Member Since: February 11, 2012 Posts: 83 Comments: 7850
Quoting Nash29:


It's a democracy, not a dictatorship.

Don't force me to turn into your HS civics teacher, child.

You on here have absolutely no jurisdiction whatsoever to make that type of a determination.

ANYHOW, back to the topic at hand here: By the looks of it, the District of Columbia sees to have dodged a major bullet.

However, this Mid-Atlantic tornado outbreak is far from over, it would see.

That area will not begin to clear out until both the warm-front and then the cold-front itself move out of the region.

I was just stating that because some of us here don't understand it...jeez.
Member Since: July 6, 2010 Posts: 113 Comments: 32355
The dumfries storm, if it holds together, might hit me head on.
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That is correct - though without a spotter, looking at a tornado, it can only LOOK tornadic =p - but it looks good from here

Quoting tornadodude:



This is the cell near Heathsville, right?

Technically, it can't be called tornadic until it actually produces a tornado lol

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Quoting ncstorm:


Stay safe Wash!
Thanks .Me and the family have already went over the precautions necessary for this type of situation.
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Quoting tornadodude:



This is the cell near Heathsville, right?

Technically, it can't be called tornadic until it actually produces a tornado lol


It looks like it may soon if it isn't already doing so
Member Since: February 11, 2012 Posts: 83 Comments: 7850
Quoting washingtonian115:
The picnic had to end early because of these nasty storms.The family is back in the house now.We have our weather kit on stand by and the flash light.I will up date you all.


Stay safe Wash!
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Because the embed failed to appear on my screen...
280 tornadodude: ...my video from the tornado I saw near Russell, Kansas a week ago.
If you skip forward to about 4:45, that's where it begins to rope out. Phenomenal rope out.

Edit in: Oddly the embed appeared when I BACKed into the page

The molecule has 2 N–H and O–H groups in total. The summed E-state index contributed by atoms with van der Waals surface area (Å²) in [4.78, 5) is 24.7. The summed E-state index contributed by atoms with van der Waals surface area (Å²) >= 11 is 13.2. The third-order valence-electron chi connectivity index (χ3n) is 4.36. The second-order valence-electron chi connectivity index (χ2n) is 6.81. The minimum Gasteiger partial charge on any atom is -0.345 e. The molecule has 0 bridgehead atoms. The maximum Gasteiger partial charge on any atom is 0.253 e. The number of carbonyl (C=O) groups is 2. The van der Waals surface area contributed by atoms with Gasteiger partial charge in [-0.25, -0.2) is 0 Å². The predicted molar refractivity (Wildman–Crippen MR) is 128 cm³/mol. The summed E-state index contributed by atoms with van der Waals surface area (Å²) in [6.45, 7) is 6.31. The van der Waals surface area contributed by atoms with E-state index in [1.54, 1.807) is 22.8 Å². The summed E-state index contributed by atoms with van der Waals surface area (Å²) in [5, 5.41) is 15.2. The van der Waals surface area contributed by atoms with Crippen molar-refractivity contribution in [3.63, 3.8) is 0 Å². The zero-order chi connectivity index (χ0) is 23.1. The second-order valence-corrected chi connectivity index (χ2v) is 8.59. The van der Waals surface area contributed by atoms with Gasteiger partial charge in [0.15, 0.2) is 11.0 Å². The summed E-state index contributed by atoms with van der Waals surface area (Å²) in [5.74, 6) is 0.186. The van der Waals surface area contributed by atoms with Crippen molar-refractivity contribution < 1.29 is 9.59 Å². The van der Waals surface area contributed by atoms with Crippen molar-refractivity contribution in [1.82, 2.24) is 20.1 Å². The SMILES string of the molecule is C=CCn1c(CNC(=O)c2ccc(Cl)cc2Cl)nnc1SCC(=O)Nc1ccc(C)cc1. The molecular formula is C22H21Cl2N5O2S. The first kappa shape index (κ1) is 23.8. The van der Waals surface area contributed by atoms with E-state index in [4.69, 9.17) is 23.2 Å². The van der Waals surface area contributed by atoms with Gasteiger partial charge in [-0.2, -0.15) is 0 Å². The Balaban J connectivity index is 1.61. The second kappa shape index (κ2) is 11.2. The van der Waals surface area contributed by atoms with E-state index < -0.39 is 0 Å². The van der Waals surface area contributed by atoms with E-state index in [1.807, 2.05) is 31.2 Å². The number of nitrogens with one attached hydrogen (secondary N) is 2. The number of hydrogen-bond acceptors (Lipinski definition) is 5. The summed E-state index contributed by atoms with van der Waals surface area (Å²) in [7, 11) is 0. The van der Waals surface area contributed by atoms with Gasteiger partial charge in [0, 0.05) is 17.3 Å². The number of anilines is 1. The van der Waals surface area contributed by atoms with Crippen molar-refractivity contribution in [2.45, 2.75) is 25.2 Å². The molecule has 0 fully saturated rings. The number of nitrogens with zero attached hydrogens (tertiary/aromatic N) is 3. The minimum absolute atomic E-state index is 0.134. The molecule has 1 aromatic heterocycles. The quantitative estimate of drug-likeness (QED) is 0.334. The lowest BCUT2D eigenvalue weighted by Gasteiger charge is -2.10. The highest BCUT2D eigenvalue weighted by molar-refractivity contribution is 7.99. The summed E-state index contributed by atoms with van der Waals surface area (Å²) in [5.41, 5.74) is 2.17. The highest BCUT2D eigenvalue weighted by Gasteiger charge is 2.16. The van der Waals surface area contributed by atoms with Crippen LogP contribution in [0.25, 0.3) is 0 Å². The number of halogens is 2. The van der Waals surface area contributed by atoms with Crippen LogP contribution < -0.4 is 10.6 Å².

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Quoting evilpenguinshan:
this one, one the other hand, looks genuinely tornadic to me...






This is the cell near Heathsville, right?

Technically, it can't be called tornadic until it actually produces a tornado lol

Member Since: June 28, 2006 Posts: 25 Comments: 8360
Do you see the people driving through the bridge of water on TWC??
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Quoting weatherh98:
DC is safe

Not really..
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...............heads up Miami and Key West, nasty straight line storms coming your way
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this one, one the other hand, looks genuinely tornadic to me...



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anyone think theres a chance of severe storms and a tornado in the Atlantic city area? and why or why not?
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The picnic had to end early because of these nasty storms.The family is back in the house now.We have our weather kit on stand by and the flash light.I will up date you all.
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Afternoon everyone! I see we have a tornado warning in C. FL. I wonder if the new dual pol radar upgrade makes it easier for them to see an actual tornado on radar.
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TVS for one frame, but the radial/storm relative velocities look weak, no clear couplet that I can see...

Quoting VAbeachhurricanes:
Getting a hook.
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Quoting 1900hurricane:

Dude, I've seen that video on news stations! I had no idea that you are the one who took it. Phenomenal video of a rope tornado!


It was incredible! thanks man!
Member Since: June 28, 2006 Posts: 25 Comments: 8360

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Jeff co-founded the Weather Underground in 1995 while working on his Ph.D. He flew with the NOAA Hurricane Hunters from 1986-1990.